The Genetic Homeland is the location where one’s ancestors lived for 100’s if not 1’000’s of years, it is the area where he first took his surname, where he left his mark in the place names and castles of that area, and in the DNA of its current inhabitants. For example, my surname is Bowes, upon Y chromosome 37 marker DNA testing I matched many individuals called Carroll, Dooley, and Bowe. Surname distribution mapping demonstrates that all of these surnames are concentrated in County Laois in Ireland (Figure 1). By examining the place names in County Laois I found evidence of my ancestors long association with that area in Bowe’s crossroads, Toberboe (Bowe’s well), and Aghaboe (Bowe’s field), but also places associated with my genetic relatives; Dooley’s crossroads, Killadooley (Dooley’s church), and Ballycarroll (Carroll’s town). But the truly enormous power of DNA technology lies in the fact that once you have discovered your own personal Genetic Homeland you can prove it by DNA testing individuals with your surname from the pinpointed area. In the case of the Irish Bowes DNA study, a number of individuals with the Bowe/Bowes surname were recruited from County Laois and tested, and the results confirmed that we shared a common ancestor (the first to call himself Bowe’s, the Bowe’s Adam so to speak). It is truly remarkable to think that a simple swab of cheek cells can prove that my Irish ancestors lived in County Laois over 1,000 years ago.

The process works remarkably well specifically because of our unique Irish heritage; Ireland was the first country in Europe to adopt Surnames, those Irish surnames are often instantly recognisable beginning with Mc’ or O’ and are a genealogical record in themselves meaning son of, or grandson of respectively. Our medieval Clan system, where science has demonstrated that each of the estimated 1,800 Irish Clans had potentially a single founding ancestor, that’s 1,800 Adams from whom one can demonstrate ancestry through commercial DNA testing. Then there is the age old Irish obsession with land, one just has to look at Jim Sheridan’s film ‘The Field’ starring Richard Harris to see how much land features in the Irish psyche, it is an obsession as evident now more than ever in our recent property crash. And finally our place names that typically reflect the ancient inhabitants of an area.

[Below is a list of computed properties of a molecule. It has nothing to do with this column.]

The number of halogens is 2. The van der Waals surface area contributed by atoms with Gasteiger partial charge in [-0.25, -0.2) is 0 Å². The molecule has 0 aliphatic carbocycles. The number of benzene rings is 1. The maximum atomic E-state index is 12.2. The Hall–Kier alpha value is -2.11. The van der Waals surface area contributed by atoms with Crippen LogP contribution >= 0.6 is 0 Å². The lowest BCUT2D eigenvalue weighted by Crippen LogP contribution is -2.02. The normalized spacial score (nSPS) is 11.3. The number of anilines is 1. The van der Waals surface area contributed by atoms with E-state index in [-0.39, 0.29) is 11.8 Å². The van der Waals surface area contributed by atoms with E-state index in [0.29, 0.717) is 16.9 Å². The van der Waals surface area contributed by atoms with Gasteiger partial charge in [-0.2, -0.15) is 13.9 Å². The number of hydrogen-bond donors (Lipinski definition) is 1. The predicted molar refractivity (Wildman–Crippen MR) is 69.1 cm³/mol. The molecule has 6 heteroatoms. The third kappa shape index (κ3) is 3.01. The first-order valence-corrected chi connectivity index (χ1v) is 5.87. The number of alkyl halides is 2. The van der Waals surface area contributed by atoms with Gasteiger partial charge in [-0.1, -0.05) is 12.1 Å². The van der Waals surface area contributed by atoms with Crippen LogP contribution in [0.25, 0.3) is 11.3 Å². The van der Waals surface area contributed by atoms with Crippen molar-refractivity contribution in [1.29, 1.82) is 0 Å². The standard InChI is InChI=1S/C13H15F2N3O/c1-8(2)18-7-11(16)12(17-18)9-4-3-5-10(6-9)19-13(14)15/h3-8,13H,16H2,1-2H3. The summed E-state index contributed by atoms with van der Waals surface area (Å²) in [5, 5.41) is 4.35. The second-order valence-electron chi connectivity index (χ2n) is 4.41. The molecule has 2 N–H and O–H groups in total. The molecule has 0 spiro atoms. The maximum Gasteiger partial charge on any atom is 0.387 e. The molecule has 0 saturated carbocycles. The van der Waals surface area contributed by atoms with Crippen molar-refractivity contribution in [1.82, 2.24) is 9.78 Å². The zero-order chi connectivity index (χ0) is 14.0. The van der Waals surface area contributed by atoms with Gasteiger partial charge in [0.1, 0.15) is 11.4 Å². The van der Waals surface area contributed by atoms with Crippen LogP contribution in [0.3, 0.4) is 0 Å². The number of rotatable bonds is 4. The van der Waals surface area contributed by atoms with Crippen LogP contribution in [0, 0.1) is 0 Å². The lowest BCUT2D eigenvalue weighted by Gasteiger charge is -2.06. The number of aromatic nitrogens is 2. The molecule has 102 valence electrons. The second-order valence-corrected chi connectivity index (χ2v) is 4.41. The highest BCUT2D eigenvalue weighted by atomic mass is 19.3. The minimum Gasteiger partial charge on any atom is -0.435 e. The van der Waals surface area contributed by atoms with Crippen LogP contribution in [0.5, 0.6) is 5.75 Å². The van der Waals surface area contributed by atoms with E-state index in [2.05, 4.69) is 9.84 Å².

So what are the implications? Well for the first time ever all of the estimated 80 million people worldwide with Irish ancestry can use their DNA to pinpoint where in Ireland their ancestors lived and where their distant relatives still live! If your ancestor lived there 1000 years ago, they most likely lived there 100, 200, 300, or 400 years ago when they left these shores and spread all over the world. In fact your DNA can pinpoint an area where the genealogical paper trail will end, or should that be where the paper trail begins? However when I discovered how to pinpoint a Genetic Homeland I realised that the resources that one would need to attempt this process were not available. The Irish Origenes website was therefore created to fill that need. The website contains background information, databases, and a range of novel Irish maps that will help people to understand, interpret, and to put their DNA results into a historical context.

This article was published in Irish Roots Magazine